What important Torah-educational role does Balak play? And the quick answer that he serves as the catalyst for the true ‘teacher’ of our story,Bilam, would still leave us questioning why we need the first three introductory pesukim which describe Balak’s personal observations, worries and discussions concerning Bnei Yisrael; just start the parsha with, ‘andBalak sent messengers to Bilam…’ (the very next verse) which ultimately includes all of Balak’s previously mentioned fears and plans anyway!
There was another foreign king who worried about the vast numbers of the Jewish nation, who also schemed against them with his council and also enacted a plan in hopes of weakening them into submission: Pharaoh inEgypt. And not only are these two kings thematically connected, the textalso illustrates the Torah’s desire for comparison:
ויאמר אל עמו עם בני ישראל רב ועצום ממנו
“And he said to his nation: behold, the nation of Bnei Yisrael are too many and powerful for our liking” (Shemot 1: 9)
ויגר מואב מפני העם מאד כי רב הוא
“And Moav was very terrified before the nation because it was many…” (Bemidbar 22: 3)
ועתה לבה נא ארה לי את העם הזה כי עצום הוא ממני
“And now go and curse this nation for me because it is too powerful for my liking…” (ibid ; 6)
וכאשר יענו אותו כן ירבה וכן יפרץ ויקצו מפני בני ישראל
“And even as they oppressed them they increased and spread; and [the Egyptians] were disgusted by Bnei Yisrael” (Shemot 1: 12)
ויקץ מואב מפני בני ישראל
“And Moav was disgusted before Bnei Yisrael” (Bemidbar 22: 3)
הבה נתחכמה לו פן ירבה והיה כי תקראנה מלחמה ונוסף גם הוא על שונאנו ןנלחם בנו ועלה מן הארץ
“Let us take council, lest they increase and when an enemy nation wages war against us [Bnei Yisrael] will join with our enemies and will fight us and leave the land” (Shemot 1: 10)
ויאמר מואב אל זקני מדין עתה ילחכו הקהל את כל סביבותינו כלחך השור את ירק השדה
“And [Balak] said to the elders of Midyan: now, this gathering will lick up all our surroundings like an ox licking up the vegetation of the field” (Bemidbar 22: 4)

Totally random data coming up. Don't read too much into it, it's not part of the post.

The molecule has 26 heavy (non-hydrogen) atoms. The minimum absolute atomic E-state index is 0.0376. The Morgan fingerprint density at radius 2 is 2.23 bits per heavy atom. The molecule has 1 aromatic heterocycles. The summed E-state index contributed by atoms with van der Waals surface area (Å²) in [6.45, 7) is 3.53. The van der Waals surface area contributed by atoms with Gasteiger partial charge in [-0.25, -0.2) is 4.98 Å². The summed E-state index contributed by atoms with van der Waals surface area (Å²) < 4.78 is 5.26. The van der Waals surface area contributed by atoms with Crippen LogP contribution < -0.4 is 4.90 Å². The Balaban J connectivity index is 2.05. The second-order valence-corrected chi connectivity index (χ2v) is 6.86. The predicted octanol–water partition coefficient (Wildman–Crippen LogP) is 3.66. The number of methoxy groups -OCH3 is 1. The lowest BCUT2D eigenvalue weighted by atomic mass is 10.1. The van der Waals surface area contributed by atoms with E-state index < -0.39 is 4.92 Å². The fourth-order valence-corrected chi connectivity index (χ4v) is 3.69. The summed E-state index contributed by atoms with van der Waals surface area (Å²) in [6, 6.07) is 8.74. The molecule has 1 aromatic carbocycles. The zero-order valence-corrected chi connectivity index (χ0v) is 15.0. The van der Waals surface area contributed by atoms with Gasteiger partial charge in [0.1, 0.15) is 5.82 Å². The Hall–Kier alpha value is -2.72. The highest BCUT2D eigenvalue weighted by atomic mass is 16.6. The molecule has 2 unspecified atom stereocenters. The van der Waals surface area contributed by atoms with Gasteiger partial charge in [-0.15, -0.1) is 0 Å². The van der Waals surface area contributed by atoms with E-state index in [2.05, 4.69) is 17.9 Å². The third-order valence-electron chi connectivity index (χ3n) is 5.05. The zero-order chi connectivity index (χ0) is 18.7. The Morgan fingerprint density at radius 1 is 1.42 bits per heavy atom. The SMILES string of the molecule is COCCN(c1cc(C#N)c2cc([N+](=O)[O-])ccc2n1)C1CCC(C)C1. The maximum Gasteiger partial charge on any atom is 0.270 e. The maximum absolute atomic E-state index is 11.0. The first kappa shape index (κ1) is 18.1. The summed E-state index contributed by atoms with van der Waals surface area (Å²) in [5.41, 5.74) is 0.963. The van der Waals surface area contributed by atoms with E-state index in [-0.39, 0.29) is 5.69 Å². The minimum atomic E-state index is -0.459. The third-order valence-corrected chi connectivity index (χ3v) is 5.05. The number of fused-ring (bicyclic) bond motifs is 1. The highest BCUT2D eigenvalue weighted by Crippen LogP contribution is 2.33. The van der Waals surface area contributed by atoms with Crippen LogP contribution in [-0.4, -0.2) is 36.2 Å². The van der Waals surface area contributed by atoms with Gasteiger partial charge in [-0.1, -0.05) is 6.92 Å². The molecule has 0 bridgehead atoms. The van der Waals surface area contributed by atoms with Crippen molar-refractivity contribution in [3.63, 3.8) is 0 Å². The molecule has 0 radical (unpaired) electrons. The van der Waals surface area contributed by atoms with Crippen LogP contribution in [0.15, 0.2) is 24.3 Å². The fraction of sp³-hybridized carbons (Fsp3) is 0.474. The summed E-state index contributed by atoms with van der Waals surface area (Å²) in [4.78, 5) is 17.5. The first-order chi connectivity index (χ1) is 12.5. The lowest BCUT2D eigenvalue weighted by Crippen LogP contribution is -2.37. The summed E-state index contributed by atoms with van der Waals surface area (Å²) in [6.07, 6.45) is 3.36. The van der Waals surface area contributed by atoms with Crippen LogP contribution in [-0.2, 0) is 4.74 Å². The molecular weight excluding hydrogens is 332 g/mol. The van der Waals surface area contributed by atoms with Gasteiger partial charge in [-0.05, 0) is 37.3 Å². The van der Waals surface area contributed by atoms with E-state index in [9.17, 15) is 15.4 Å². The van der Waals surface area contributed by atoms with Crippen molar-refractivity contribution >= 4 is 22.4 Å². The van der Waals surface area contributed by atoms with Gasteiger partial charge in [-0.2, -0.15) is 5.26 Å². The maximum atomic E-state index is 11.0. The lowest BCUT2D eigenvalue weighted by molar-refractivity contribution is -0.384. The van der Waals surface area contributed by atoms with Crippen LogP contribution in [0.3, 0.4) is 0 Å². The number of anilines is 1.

Through this comparison the Torah is telling us that this upcoming episode with Balak will be powerfully educational in itself, similar to the story ofPharaoh and his plans; Balak, himself, will serve as a teaching tool, independent of his role as Bilam’s employer. And it’s only these ‘unnecessary’ introductory pesukim, which describe Balak’s own observations, fears and schemes, which will enable us to fully appreciate the true lesson to be learned by Balak’s ultimate failure.
So how does Balak’s initial approach and motivations illustrate (for us) the true mistake behind his crushing failure? There are two other episodes inTaNaKH where we are given a report of an outsider’s comments on Bnei Yisrael. The first occurred when Yitro, the priest of Midyan, joined his son-in-law and the rest of the nation after their exodus from Egypt; the second is when Yehoshua’s spies hid out on the roof of Rachav’s house during which time she expressed her understanding of her future in light of Bnei Yisrael’s upcoming military conquest. Both Yitro and Rachav’s comments are very positive, deeply praising God for having performed grandiose miracles and having annihilated some of the greatest military empires of their time in His protection of His chosen nation upon their exit from Egypt and during their sojourn in the desert. Due to their objectivity, the meaning gleaned from these outsiders’ reports carries a resounding significance unmatched by the praise of God we have heard and will continue to hear through the mouth of Moshe, Yehoshua or perhaps even God Himself; if even theseoutsiders are saying it, it must be true.